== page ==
If there’s a word that defines The General, it’s probably ‘community’. Or maybe ‘authenticity’. Possibly also ‘beards’, but that’s another story. The Genny, as it’s fondly known locally, is 365-day-a-year institution at Hotham and there’s a reason why people keep coming back to it.
With a vibe that reminds the Hotham Herald team distinctly of an inner-suburbs pub, it feels familiar even the first time you walk in. Good grub, great music, friendly staff, and quirky memorabilia plastered all over the walls and ceiling give it an easy feel that draws you straight in. The owners run the joint, and it’s the only place on the mountain with old school publicans, so chances are you’ll be greeted by name pretty quickly.
But don’t let the relaxed atmosphere fool you – another word to describe the Genny would be ‘quality’. It’s no accident this place is busy all year round, because there is a deliberate focus on quality in everything they do. Paul Hughes, aka ‘Blue’, runs marketing, events and security for the Genny, and says the place always offers value and quality because that’s what people want.
“We believe in old-fashioned service and providing value, that’s what keeps people coming back,” he says. “We have a lot of regulars and repeat customers, and we know it’s important to be consistent and provide a high-quality experience. People know, for example, that when they come here and order one of our pizzas, they’re always going to get the best pizzas on the mountain.”
Vegan and more
A new initiative that is proving popular is the introduction this year of vegan menu items. Every item is properly sourced, and as a result they have experienced a very strong demand.
“I think the choice to be vegan appeals in a sports-oriented environment like Hotham, with people who care about what they put into their bodies. It has been very popular and we think it’s important to cater for people who make that choice,” says Blue.
This reflects the Genny’s philosophy that while old favourites are important, it’s also necessary to embrace change and mix it up from time to time, so the menu features new items on a regular basis.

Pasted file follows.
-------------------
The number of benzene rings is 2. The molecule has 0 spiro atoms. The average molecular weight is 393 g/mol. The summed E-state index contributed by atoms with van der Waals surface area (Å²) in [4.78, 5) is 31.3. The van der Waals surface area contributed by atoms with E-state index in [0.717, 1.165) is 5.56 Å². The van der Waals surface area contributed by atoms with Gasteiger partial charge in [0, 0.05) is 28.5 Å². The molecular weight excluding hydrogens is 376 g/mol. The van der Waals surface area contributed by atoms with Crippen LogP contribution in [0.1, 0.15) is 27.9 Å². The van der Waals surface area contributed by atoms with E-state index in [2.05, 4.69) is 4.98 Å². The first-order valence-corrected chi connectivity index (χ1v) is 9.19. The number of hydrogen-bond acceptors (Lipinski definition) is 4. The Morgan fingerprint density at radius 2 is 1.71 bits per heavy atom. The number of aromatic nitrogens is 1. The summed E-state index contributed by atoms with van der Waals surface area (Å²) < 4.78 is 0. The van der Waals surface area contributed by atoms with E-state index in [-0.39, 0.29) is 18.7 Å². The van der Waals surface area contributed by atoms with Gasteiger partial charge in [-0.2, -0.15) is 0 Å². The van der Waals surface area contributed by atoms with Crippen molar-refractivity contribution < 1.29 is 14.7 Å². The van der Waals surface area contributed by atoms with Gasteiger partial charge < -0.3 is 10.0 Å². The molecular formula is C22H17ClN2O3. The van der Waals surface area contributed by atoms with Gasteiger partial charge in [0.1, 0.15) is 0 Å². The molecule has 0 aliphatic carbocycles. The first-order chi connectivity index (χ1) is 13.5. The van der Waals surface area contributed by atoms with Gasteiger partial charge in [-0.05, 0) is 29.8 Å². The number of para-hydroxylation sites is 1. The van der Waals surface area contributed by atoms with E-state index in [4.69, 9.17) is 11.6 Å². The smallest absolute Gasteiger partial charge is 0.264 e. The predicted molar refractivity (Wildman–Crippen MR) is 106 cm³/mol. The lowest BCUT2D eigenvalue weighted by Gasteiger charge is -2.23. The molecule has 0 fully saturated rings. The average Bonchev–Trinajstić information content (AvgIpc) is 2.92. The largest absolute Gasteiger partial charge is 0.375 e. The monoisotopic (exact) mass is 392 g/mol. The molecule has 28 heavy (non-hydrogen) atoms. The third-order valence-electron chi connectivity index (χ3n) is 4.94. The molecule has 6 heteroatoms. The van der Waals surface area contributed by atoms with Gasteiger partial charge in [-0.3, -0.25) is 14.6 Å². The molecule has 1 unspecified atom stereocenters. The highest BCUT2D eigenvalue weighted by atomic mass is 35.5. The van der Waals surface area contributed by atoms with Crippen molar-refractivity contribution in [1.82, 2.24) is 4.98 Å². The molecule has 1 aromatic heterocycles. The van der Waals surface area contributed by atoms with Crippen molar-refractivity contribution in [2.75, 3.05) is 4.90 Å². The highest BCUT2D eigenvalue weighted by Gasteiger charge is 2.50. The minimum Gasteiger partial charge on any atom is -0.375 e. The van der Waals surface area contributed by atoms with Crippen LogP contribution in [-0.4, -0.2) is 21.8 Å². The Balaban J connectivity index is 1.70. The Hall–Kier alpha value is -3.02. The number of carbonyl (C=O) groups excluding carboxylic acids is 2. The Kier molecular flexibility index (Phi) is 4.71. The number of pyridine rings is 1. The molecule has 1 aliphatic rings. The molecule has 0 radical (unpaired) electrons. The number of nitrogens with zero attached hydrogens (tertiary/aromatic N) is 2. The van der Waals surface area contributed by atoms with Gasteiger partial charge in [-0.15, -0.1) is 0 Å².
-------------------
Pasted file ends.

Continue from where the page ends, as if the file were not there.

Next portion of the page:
Supporting the locals
Regardless of what is currently on the menu, the Genny goes to great lengths to support local producers and suppliers.
“We think it’s really important to support local businesses, so we buy from people like the Harrietville Trout Farm, Harrietville Bakery, Mt Buffalo Olives, Milawa Cheese, and Vegitation produce in Mt Beauty to name a few,” says Blue.
This holds true for beverages – the Genny stocks goodies from Remedy Gin in Bright and Blizzard Brewery in Dinner Plain, including a Genny-tailored beer called Genny Draught.
It won’t surprise anyone, therefore, that the Genny is often the first to get behind local causes too.
“We’re participating in Parma for a Farmer right till the end of the season,” notes Blue, and they also support fundraising efforts by the local Dinner Plain primary school, Bright schools and sports clubs, Disabled Wintersport Australia, Hotham’s own Ski Patrol, and many more.
Something for everyone
Another important element of the Genny experience is, without doubt, the entertainment offered by the place. They successfully cater for all ages and tastes, so when you come for a night out you could be in for anything from acoustic to ska, funk, rock, hip hop or D J Eddy’s crazily eclectic club beats (and if you’re lucky he’ll have brought along his toaster to make you Vegemite on toast while he rides the decks).
Again, the community angle comes in – the Genny ensures they support local acts, so even when these acts make it big they keep coming back. Dallas Frasca, now an internationally renowned trio, regularly play the Genny during the snow season. The lead singer, Dallas, has been playing the Genny since she was 14, and still books Genny gigs thanks to the strength of the relationship.
The Genny has also got behind Bairnsdale hip hop artist Carole George, an indigenous musician and domestic violence survivor who draws on her life experiences to weave stories that connect strongly with her audience. Ms George, aka Rap Angel, first featured at the Cool Summer Festival, which is organised and hosted by the Genny.
“She’s incredible,” says Blue, “she runs her own record label and is helping other young musicians tell their stories.”
And no cover charge - ever
There is a band or DJ playing every week of the season, and the best part is – no cover charge!
“No, never have charged a cover charge, and never will,” says Blue.
If you don’t fancy rocking out or having a dance, you might prefer the Tuesday night trivia, or darts, or the occasional comedy night. It’s hard to find a night when there’s nothing going on.
“We try to include as many people as possible because we understand that communities are made up of a diverse range of people and if we provide them with what they enjoy, they’ll come back,” asserts Blue.
Living the dream
Blue himself is the epitome of community. He lives with his family year-round at Dinner Plain, has a background in community radio, and was originally a school teacher. He also demonstrates another key element of the Hotham experience -the importance of having a nickname.
Blue, obviously, is so-called due to the red dreadlocks and beard that give him a distinctly Viking air. The owners of the Genny are Sooty and Shaggy, and this writer honestly does not know their real names. It doesn’t matter, because everyone on the mountain knows who they are and we’ll keep going back for those damn good pizzas and coffee.
Main photo, left to right: Sooty, Shaggy, Cody and Blue
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